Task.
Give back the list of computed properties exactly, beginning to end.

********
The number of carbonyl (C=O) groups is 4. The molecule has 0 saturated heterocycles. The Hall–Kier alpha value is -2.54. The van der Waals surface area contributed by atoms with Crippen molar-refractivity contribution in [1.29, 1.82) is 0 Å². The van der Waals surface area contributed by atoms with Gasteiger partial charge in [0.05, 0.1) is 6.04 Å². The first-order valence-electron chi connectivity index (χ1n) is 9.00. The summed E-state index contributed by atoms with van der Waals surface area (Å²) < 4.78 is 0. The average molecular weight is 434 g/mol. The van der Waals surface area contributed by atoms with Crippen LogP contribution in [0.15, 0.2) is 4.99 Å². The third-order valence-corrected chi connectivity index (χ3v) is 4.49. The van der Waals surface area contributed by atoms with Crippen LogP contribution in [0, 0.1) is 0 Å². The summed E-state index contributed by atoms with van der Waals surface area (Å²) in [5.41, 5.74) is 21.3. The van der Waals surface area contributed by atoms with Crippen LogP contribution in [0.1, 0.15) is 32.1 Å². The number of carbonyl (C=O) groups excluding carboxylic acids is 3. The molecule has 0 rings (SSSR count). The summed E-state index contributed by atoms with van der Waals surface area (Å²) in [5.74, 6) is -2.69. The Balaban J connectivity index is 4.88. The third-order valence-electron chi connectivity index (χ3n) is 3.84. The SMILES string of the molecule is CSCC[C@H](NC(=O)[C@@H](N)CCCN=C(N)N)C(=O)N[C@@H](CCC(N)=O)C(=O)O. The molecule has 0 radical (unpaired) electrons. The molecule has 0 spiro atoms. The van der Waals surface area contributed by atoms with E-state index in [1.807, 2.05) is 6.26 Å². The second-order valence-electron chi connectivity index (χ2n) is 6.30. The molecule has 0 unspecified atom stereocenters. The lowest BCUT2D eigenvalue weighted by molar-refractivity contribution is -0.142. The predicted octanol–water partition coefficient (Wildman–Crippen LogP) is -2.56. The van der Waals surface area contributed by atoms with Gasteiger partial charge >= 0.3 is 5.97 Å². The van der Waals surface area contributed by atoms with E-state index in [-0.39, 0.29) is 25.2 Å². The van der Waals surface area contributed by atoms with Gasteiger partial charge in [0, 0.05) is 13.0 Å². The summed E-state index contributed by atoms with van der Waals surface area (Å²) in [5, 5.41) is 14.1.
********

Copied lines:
The number of carbonyl (C=O) groups is 4. The molecule has 0 saturated heterocycles. The Hall–Kier alpha value is -2.54. The van der Waals surface area contributed by atoms with Crippen molar-refractivity contribution in [1.29, 1.82) is 0 Å². The van der Waals surface area contributed by atoms with Gasteiger partial charge in [0.05, 0.1) is 6.04 Å². The first-order valence-electron chi connectivity index (χ1n) is 9.00. The summed E-state index contributed by atoms with van der Waals surface area (Å²) < 4.78 is 0. The average molecular weight is 434 g/mol. The van der Waals surface area contributed by atoms with Crippen LogP contribution in [0.15, 0.2) is 4.99 Å². The third-order valence-corrected chi connectivity index (χ3v) is 4.49. The van der Waals surface area contributed by atoms with Crippen LogP contribution in [0, 0.1) is 0 Å². The summed E-state index contributed by atoms with van der Waals surface area (Å²) in [5.41, 5.74) is 21.3. The van der Waals surface area contributed by atoms with Crippen LogP contribution in [0.1, 0.15) is 32.1 Å². The number of carbonyl (C=O) groups excluding carboxylic acids is 3. The molecule has 0 rings (SSSR count). The summed E-state index contributed by atoms with van der Waals surface area (Å²) in [5.74, 6) is -2.69. The Balaban J connectivity index is 4.88. The third-order valence-electron chi connectivity index (χ3n) is 3.84. The SMILES string of the molecule is CSCC[C@H](NC(=O)[C@@H](N)CCCN=C(N)N)C(=O)N[C@@H](CCC(N)=O)C(=O)O. The molecule has 0 radical (unpaired) electrons. The molecule has 0 spiro atoms. The van der Waals surface area contributed by atoms with E-state index in [1.807, 2.05) is 6.26 Å². The second-order valence-electron chi connectivity index (χ2n) is 6.30. The molecule has 0 unspecified atom stereocenters. The lowest BCUT2D eigenvalue weighted by molar-refractivity contribution is -0.142. The predicted octanol–water partition coefficient (Wildman–Crippen LogP) is -2.56. The van der Waals surface area contributed by atoms with Gasteiger partial charge >= 0.3 is 5.97 Å². The van der Waals surface area contributed by atoms with E-state index in [-0.39, 0.29) is 25.2 Å². The van der Waals surface area contributed by atoms with Gasteiger partial charge in [0, 0.05) is 13.0 Å². The summed E-state index contributed by atoms with van der Waals surface area (Å²) in [5, 5.41) is 14.1.